Meredith Walker sees and knows her birth mother, Chris, but it wasn’t always that way. When Meredith was four, her father took her to see Santa Claus. Afterward, they went to pick up eyeglasses at a clinic where Chris worked. This accidental reunion led to periodic visits that continue today.
Smiling through braces, Meredith recalls her excitement at that first meeting. “I remember having a happy feeling. It was more fun to see a new person who was related to me than to see Santa Claus. She had very long hair, and when she came over, I played with her hair.”
“Friends ask me about ‘my real mom or my fake mom,’ and I’m like, ‘That’s not exactly how I put it.’ I say, ‘The mom I live with… my mom’ and ‘my birth mom who is my…birth mom’.”
Meredith’s thoughts about birth family are “about simple things. I remember what she’s like. We are very similar. We both like dogs, birds, sports and horseback riding.” She admits that she sometimes wonders what it would be like to grow up in her birth family. If that happened, “I wouldn’t have my friends or be in the same school. I probably wouldn’t play the cello, because it was my mom who kept me on that.”
“Not knowing your birth family would be scary. I think it would be confusing for your parents to be talking about them and you not to know them.”
Josh Mason sees his birth mom, Lisa, frequently, and spends some weekends with her. Lisa was also adopted. When he was five, Lisa and Josh’s parents decided to “open up” his adoption. Over the years, they developed a relationship; Josh calls her “a special friend.” He says, “We get along very well. We have similar interests. We’re both really big candy fanatics. We have the same personality. It helps knowing her, because she’s somebody I can identify with, and that clears your head a bit.”
“As for knowing who your birth parents are, that’s pretty cool,” says Josh. “Kids I know who aren’t in open adoptions think I have an advantage. Some of them wish they could have that contact.”
And yes, he has played Lisa against his parents. “I told them that Lisa said I needed a cell phone and pager. She was really mad at me for making that up. Everyone was mad at me.”
For Josh, the best part of open adoption is “being able to know where you’re from and your history, your roots.” Even when he isn’t getting along with his parents, he doesn’t want to live with Lisa. “This is my family,” he laughs “there’s nothing I can do about it.”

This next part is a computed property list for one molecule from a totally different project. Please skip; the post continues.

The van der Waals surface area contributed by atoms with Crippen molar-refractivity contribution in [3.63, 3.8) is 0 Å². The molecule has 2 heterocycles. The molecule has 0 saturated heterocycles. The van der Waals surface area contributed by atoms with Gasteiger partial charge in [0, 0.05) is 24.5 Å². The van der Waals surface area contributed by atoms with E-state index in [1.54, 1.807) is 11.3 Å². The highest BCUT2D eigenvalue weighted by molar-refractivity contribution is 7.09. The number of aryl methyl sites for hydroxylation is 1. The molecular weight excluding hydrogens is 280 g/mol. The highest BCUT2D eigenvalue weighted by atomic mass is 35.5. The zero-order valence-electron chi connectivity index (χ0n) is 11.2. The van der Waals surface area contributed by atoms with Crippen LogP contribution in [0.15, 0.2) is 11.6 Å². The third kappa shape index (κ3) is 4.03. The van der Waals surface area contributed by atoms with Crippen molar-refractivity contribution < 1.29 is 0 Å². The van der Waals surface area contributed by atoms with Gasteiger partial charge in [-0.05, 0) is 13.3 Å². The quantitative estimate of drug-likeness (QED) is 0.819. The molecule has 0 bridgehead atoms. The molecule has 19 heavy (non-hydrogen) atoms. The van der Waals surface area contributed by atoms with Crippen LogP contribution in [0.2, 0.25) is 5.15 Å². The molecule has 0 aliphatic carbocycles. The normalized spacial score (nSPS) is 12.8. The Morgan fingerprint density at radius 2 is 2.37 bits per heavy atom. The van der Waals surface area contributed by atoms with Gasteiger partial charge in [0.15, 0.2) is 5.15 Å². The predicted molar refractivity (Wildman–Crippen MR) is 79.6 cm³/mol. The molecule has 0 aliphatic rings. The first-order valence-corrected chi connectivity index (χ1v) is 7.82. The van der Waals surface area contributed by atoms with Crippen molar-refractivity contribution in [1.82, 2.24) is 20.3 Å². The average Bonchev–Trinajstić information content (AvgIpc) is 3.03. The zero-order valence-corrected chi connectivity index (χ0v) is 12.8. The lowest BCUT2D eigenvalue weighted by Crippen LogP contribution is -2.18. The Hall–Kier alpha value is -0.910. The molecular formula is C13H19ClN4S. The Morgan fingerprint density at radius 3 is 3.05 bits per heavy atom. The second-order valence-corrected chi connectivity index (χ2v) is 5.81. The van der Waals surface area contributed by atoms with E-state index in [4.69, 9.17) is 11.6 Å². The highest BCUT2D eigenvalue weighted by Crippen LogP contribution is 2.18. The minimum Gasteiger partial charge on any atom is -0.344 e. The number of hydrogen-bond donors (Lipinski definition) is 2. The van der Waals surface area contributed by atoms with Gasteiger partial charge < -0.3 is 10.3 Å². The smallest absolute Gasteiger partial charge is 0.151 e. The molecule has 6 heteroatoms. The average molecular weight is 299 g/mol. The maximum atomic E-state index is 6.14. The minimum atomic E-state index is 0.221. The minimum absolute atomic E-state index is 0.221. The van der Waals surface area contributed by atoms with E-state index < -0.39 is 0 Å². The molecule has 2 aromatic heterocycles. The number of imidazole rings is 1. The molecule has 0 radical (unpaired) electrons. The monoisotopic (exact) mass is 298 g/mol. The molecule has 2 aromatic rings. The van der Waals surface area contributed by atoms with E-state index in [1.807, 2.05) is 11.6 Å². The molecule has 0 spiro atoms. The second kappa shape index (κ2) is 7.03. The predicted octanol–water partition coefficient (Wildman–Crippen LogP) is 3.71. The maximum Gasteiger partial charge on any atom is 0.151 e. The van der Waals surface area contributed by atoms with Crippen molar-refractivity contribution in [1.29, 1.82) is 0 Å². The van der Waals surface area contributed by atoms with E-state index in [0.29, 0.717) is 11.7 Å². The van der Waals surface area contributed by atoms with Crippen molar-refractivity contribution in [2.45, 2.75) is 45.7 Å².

As to whether he’s ever confused, he answers, “Never. If you don’t hide anything, there won’t be any problems.”
He says that open adoption is nothing to fear. “We want to know everything, especially when we’re teenagers. We start to notice patterns in ourselves, and we need somebody who knows what we’re talking about to help us.”
In Oriana Parker’s family, open adoption came naturally. Her mom, Robin Blair Parker, grew up as one of the 28 children on Kodiak Island. After Robin’s stepmother and widowed father married, they began to grow their family through adoption. When Robin and her husband, Frank, began to adopt, they continued that tradition with Kenese, six, Blair, 12, and Oriana, 16.
Oriana, who prefers to be called Ori, is an A student. Ori’s adoption differs in the fact that “my birth mother has problems with alcohol. Consequently, there have been times when I’ve been unable to see her. Because I live on Maui and my birth family lives on the mainland, I do not get to see them all that often. If I visit when my birth mother is unavailable, I may just see my brother and his dad.”
Growing up in Alaska and Hawaii, places where culture and traditions are built around open systems, has impacted Ori’s understanding of her adoption. “It has made me realize just how important and beneficial extended families are.”
The best part of open adoption for Ori is knowing that she and her birth mother look alike. “It’s neat to see where I got my blond hair. We also share a love for horses, sports, and the outdoors.” Ori says she has never wanted to live with her birth family because “I have so much more here. Plus, this is all I have known since birth, so I am fine with it.”